After six years, Indian and Pakistani theatre groups are collaborating to produce a new play, which will open in July in Amritsar as part of a two-year theatre for peace project.

Madeeha Gauhar of Ajoka theatre group told The Hindu on Sunday that it was collaborating with two well- known groups from India, Manch Rangmanch from Punjab headed by Kewal Dhariwal and Ranga Karmi from Kolkata in a two-year project with seminars in Karachi and New Delhi in August on theatre in times of peace and conflict.

The highlight of the project will be theatre festivals in Amritsar and Lahore in November and a collaborative production with actors from both countries. Ms. Gauhar is back from a trip to Amritsar after a reading of the proposed joint production directed by Ranga Karmi's Usha Ganguly, Ani Mai Da Sufna (The Blind Woman’s Dream) written by Shahid Nadeem.

She said the script was written in Shahmukhi, which is unusual since the Persian script for Punjabi was rarely in use. It had to be translated, however, for the others to read.

The play was based on a true story of a woman, who used to live near Lahore and leaves for Amritsar during Partition. It is set in the aftermath of the terror attacks on Mumbai in 2008 and tell the story of Janki, a woman in her 80s, who has never gone back to her home and wants to see it once again.

With a contemporary theme in times of terrorism, the play evokes nostalgia and narrates the main

character’s longing to see her childhood home and friends. Ms. Gauhar said it’s the aspiration of thousands of Punjabis who have felt the trauma and violence of Partition the most. The play is also an attempt at talking to younger people and except for the lead role of Janki, which is played by Ms. Jatinder Kaur, an actor from Amritsar, the rest of the cast is young and not affected by the events of 1947 or the dislocation.

Earlier in 2004, Ajoka did a play for children called ‘Border Border’ with a cast from Amritsar and Lahore, exposing the “theatre of the absurd” at the Wagah border, Ms. Gauhar said. It was about children inadvertently crossing the border while this current production was a more serious venture. Between 2004 and 2008, there was the Panj Pani Indo-Pak theatre festival in Lahore and Amritsar and it’s after six years that the effort has been revived.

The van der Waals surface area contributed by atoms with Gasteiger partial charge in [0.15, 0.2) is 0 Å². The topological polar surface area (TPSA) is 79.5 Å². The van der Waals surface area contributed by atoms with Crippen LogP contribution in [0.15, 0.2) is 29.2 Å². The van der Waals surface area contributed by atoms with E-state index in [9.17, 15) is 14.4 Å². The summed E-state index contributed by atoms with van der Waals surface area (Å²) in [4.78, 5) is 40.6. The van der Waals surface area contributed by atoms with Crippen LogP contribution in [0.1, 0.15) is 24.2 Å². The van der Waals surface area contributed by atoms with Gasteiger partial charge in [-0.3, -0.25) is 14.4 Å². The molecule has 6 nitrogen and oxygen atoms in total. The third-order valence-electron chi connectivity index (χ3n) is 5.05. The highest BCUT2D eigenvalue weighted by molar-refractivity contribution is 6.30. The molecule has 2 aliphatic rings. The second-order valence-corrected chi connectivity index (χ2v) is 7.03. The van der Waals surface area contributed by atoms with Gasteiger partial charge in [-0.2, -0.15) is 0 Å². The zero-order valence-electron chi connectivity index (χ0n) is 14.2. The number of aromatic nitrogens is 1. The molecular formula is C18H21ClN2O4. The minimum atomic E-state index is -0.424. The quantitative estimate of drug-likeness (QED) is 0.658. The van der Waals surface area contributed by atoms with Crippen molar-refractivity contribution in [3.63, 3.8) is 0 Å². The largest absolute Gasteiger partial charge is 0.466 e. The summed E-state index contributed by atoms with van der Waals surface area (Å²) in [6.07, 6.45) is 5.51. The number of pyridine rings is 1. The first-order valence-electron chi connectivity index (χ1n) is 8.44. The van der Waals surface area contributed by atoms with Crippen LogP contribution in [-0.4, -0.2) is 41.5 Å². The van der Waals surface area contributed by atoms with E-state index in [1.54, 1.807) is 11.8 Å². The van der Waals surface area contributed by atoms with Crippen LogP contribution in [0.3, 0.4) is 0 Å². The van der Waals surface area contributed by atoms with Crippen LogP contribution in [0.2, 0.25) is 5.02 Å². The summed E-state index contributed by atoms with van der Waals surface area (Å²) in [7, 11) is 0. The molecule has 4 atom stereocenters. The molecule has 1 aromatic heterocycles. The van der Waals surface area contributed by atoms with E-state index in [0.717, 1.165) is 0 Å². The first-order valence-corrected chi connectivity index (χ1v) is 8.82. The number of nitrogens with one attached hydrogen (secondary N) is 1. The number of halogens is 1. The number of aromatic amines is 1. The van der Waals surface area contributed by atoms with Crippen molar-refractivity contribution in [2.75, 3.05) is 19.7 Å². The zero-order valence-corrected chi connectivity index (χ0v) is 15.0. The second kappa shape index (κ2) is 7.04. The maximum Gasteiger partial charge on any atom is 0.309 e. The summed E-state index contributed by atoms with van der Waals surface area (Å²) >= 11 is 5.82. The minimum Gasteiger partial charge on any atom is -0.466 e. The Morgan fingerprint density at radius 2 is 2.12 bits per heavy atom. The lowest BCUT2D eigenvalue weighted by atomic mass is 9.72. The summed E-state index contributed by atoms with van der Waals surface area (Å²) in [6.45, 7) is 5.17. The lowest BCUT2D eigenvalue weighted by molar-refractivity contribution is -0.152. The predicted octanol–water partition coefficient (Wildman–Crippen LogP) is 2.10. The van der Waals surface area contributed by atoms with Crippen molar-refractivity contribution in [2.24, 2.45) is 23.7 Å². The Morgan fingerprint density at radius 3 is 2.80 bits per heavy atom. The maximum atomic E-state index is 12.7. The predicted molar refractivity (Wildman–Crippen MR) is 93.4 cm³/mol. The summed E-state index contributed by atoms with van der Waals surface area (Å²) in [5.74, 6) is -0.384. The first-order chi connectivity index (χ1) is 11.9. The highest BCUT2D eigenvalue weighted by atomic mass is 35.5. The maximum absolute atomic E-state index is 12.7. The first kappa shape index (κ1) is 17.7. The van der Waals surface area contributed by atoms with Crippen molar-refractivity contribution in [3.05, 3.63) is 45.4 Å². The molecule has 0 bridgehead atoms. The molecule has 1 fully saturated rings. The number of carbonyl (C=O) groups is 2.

While Ajoka has performed for 25 years in India, it was never allowed to visit Punjab till 2003, when a play based on Sufi poet Bulleh Shah was staged to much acclaim in eight cities. “It was a turning point in my understanding of history and the connection with East Punjab was so lacking. It was so meaningful and you discover a part of your body, which has been brutally cut off. That was the time when news of the ceasefire came on the line of control and we were performing there and people said the good tidings came because we brought Bulleh Shah there,” said Ms. Gauhar.

Ajoka, which completes 30 years, was the first Pakistani group to perform in Jammu and Srinagar. Travelling to Punjab, Ms. Gauhar encountered amazing stories including one of a boy and his uncles who were forced to convert and become Sikhs. The family was reunited at one of the theatre group’s performances.

The play now under production is about the longing to go back home and at least she feels the older people should be allowed to go back for visits. Strangely the visas for senior citizens on arrival doesn’t work all that well and they cannot visit Punjab. She said the theatre for peace project was aimed at interaction between audiences and artistes and increasing cultural diplomacy.

For her it was a journey of getting to know artistes from India and finding a part of you that is lost. She said, “Pakistan is an incomplete story where centuries of history have been cut off. Our work is about that memory, which has been deliberately lost to us because of some ideological discourse and these historical and personal narratives don’t fit in.”